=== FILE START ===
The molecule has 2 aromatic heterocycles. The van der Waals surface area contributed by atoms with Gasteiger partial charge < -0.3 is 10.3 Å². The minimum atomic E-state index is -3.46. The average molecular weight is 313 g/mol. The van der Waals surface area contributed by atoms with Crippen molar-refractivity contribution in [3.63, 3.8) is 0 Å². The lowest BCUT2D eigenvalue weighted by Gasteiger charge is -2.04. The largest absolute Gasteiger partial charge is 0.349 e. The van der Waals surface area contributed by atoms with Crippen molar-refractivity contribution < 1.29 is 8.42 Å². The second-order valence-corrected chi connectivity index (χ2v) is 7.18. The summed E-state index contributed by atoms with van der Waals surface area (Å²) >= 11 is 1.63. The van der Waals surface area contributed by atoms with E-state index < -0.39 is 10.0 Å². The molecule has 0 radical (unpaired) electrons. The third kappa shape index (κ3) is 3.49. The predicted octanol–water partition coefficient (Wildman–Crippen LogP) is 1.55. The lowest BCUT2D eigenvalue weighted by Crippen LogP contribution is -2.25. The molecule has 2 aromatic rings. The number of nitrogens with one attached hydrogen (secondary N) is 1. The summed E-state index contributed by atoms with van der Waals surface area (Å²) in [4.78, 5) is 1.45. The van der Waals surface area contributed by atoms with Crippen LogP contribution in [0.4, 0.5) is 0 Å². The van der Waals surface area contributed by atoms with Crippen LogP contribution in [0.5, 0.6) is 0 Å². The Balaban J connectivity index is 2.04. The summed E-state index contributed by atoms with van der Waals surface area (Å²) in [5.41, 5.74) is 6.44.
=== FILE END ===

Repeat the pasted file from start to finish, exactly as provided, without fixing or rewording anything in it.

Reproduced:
The molecule has 2 aromatic heterocycles. The van der Waals surface area contributed by atoms with Gasteiger partial charge < -0.3 is 10.3 Å². The minimum atomic E-state index is -3.46. The average molecular weight is 313 g/mol. The van der Waals surface area contributed by atoms with Crippen molar-refractivity contribution in [3.63, 3.8) is 0 Å². The lowest BCUT2D eigenvalue weighted by Gasteiger charge is -2.04. The largest absolute Gasteiger partial charge is 0.349 e. The van der Waals surface area contributed by atoms with Crippen molar-refractivity contribution < 1.29 is 8.42 Å². The second-order valence-corrected chi connectivity index (χ2v) is 7.18. The summed E-state index contributed by atoms with van der Waals surface area (Å²) >= 11 is 1.63. The van der Waals surface area contributed by atoms with E-state index < -0.39 is 10.0 Å². The molecule has 0 radical (unpaired) electrons. The third kappa shape index (κ3) is 3.49. The predicted octanol–water partition coefficient (Wildman–Crippen LogP) is 1.55. The lowest BCUT2D eigenvalue weighted by Crippen LogP contribution is -2.25. The molecule has 2 aromatic rings. The number of nitrogens with one attached hydrogen (secondary N) is 1. The summed E-state index contributed by atoms with van der Waals surface area (Å²) in [4.78, 5) is 1.45. The van der Waals surface area contributed by atoms with Crippen LogP contribution in [0.4, 0.5) is 0 Å². The van der Waals surface area contributed by atoms with Crippen LogP contribution in [0.5, 0.6) is 0 Å². The Balaban J connectivity index is 2.04. The summed E-state index contributed by atoms with van der Waals surface area (Å²) in [5.41, 5.74) is 6.44.